In 2020, a little over a year before his arrest, Justin was diagnosed with dysthymia, or persistent depressive disorder. He attended monthly psychotherapy sessions where he worked on developing plans that would help him cope with tough periods, including moments when he had thoughts of self-harm.

After his arrest in February 2021, Cecilia observed a “very drastic change” in her son.

He was totally changed. He hid in his room. Even appetite-wise, I could see that he was playing with his food, taking longer to finish his food, just moping. And he lost weight. He was already skinny to begin with. He’s taller than me, but he weighed as much as me. He said he couldn't sleep at night, because he kept getting flashbacks of how he was treated at CNB. By the time he could sleep, out of sheer tiredness, it was morning. So he would sleep during the day. Everything became topsy-turvy. And yeah, he was just demotivated.

Despite this, Justin came up with a plan for his future. In May, he told his mother that he wanted to withdraw from his course in polytechnic and work towards studying pharmacology instead. He intended to re-sit the O Level Biology paper, aiming for an A1 grade that would help him go to junior college.

It was a decision that Cecilia supported. But the case made things uncertain.

He told me once, “I’m prepared for whatever the consequences are, I'm prepared to face it. I just want it to end so that I can move on.” Whether it was probation, whether it was reformative training centre, or whatever, he just wanted to know so he knows in his mind, okay, I'm going to get this from this time until this time, then he can make plans. If you know Justin, he's a perfectionist. When he made plans, he wanted his plan to succeed 100%; if he wasn't sure, he would make damn sure. He was like that, perfectionist to a fault.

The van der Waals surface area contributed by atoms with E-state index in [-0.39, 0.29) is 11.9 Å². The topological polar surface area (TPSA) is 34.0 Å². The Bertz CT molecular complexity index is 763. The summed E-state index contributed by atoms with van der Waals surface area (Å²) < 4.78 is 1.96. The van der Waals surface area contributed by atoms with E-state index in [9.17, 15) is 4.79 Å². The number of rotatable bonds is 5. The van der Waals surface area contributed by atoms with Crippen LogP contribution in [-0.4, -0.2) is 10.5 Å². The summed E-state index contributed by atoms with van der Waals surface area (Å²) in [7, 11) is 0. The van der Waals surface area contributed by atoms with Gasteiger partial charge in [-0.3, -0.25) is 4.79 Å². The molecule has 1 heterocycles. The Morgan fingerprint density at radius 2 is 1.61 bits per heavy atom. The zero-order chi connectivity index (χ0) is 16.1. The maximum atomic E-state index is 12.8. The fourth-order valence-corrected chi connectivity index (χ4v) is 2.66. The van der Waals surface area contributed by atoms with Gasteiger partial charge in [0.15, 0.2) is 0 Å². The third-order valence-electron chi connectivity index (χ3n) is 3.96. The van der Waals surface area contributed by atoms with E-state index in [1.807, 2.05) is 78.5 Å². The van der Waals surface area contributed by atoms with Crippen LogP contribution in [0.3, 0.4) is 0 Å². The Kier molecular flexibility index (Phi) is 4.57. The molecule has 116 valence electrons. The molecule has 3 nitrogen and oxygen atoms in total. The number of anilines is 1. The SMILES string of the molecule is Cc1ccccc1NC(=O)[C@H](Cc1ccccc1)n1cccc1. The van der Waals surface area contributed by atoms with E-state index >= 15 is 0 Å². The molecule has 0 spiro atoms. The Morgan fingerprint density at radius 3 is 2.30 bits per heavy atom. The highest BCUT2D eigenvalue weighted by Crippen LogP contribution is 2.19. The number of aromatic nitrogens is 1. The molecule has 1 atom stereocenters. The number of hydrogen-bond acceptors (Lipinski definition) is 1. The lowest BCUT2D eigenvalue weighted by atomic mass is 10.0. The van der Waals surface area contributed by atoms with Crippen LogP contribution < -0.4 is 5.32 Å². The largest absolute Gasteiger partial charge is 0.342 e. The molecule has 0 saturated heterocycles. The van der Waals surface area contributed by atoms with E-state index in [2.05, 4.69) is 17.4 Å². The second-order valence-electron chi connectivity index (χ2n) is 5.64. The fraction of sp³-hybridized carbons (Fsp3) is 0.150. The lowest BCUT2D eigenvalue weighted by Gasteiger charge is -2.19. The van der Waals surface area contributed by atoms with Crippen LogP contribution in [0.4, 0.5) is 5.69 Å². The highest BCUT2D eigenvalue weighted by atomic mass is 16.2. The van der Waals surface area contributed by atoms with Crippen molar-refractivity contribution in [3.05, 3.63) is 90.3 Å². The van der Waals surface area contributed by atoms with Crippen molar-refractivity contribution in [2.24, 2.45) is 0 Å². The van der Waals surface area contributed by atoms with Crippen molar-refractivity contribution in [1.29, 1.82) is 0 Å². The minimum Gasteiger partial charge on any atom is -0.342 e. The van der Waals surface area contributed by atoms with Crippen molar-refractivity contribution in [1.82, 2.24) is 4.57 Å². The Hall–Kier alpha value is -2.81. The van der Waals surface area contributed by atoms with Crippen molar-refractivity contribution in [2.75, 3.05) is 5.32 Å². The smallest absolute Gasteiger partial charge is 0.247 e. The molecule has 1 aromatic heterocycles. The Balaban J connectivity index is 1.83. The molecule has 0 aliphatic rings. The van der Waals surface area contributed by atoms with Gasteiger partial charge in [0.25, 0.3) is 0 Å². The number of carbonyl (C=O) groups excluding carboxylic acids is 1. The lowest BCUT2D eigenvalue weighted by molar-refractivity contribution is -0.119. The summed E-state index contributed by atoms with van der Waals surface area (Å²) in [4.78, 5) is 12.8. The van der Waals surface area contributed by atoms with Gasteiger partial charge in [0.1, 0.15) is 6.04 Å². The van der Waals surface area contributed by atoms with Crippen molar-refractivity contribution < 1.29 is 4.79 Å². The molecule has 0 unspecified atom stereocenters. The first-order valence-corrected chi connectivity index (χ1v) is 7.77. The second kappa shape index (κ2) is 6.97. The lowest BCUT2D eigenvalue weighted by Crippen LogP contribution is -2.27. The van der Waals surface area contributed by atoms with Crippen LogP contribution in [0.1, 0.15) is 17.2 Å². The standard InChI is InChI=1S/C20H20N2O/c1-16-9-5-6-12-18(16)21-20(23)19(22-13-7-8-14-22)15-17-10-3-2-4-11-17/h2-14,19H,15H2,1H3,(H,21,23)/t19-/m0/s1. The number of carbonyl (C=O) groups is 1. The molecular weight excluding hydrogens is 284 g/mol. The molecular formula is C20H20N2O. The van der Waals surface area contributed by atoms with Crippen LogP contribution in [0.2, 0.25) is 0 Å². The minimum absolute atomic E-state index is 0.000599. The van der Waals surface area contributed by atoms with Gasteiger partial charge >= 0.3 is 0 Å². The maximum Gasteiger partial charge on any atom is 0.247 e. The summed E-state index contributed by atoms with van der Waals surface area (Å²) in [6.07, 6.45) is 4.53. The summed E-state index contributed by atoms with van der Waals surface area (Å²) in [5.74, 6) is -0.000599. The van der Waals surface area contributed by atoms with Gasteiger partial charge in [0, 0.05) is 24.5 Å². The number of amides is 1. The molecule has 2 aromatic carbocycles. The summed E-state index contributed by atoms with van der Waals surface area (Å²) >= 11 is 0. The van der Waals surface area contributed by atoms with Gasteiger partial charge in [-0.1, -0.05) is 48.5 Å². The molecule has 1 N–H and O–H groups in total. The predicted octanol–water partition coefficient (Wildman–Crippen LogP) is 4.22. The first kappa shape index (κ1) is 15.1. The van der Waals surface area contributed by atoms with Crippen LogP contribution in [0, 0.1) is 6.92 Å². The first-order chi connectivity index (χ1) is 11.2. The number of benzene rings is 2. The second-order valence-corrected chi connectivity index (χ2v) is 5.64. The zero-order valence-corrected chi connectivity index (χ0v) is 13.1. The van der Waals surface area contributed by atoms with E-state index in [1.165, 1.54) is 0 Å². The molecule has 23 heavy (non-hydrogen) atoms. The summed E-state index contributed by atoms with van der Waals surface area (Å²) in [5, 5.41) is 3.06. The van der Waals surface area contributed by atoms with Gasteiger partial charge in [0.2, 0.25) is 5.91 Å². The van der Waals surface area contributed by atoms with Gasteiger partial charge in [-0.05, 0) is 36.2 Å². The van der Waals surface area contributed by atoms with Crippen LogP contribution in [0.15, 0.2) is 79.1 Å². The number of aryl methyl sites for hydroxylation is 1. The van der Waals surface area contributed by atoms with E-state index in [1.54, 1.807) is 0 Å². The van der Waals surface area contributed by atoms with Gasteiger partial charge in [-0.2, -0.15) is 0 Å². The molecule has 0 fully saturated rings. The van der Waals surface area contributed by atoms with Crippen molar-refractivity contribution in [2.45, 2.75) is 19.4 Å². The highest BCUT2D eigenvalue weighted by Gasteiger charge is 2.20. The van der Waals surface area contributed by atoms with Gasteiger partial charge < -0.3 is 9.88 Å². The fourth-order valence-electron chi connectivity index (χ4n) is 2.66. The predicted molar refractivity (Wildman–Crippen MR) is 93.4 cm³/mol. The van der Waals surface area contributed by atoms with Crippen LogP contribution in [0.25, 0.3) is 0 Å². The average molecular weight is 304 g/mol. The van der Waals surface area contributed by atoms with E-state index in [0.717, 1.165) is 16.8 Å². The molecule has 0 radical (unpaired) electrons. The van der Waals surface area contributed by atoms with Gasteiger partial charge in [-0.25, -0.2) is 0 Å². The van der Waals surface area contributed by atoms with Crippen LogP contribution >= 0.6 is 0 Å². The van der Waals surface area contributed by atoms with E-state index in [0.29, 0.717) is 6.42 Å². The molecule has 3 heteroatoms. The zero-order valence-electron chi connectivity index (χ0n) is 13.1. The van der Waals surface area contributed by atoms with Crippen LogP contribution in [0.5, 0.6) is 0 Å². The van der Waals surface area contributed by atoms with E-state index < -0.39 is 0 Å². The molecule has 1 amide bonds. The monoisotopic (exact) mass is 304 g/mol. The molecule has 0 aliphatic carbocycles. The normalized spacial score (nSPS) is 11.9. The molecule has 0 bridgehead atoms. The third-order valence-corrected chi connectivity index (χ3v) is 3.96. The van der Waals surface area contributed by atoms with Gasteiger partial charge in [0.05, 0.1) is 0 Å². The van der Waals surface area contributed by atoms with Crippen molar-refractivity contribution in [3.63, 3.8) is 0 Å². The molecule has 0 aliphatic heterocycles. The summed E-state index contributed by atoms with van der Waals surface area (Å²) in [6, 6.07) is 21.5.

I saw his Telegram text to a close friend. Justin texted her saying, “I want CNB to finish their thing. I want to go for tuition. I want to take my O Level. I want to go to JC.” He did want to move on. But the trouble was, he couldn't until this thing was closed.

There were a few times when he asked our lawyer, “What is your estimate of when this case will be closed? When will I be sentenced? When will I know the verdict?” He just wanted to know the outcome, when when when, because he was afraid that it would interfere with his admission to JC and his further studies. He was very concerned about that.

Of course, the lawyers can advise but they also don't have a definite answer, right? And I don't have the answer either. So we were all just waiting, and the [court] hearing got postponed three times. After the first [hearing] on 24th June, it got postponed three times. And each postponement was one month long. So you can imagine: from June to July, July to August, and then finally the hearing was supposed to be on 28 September. But of course, he never made it. He left on 16 September.

Justin at McDonald's with his friends, when he was a Secondary 2 student. Photo: Cecilia Ow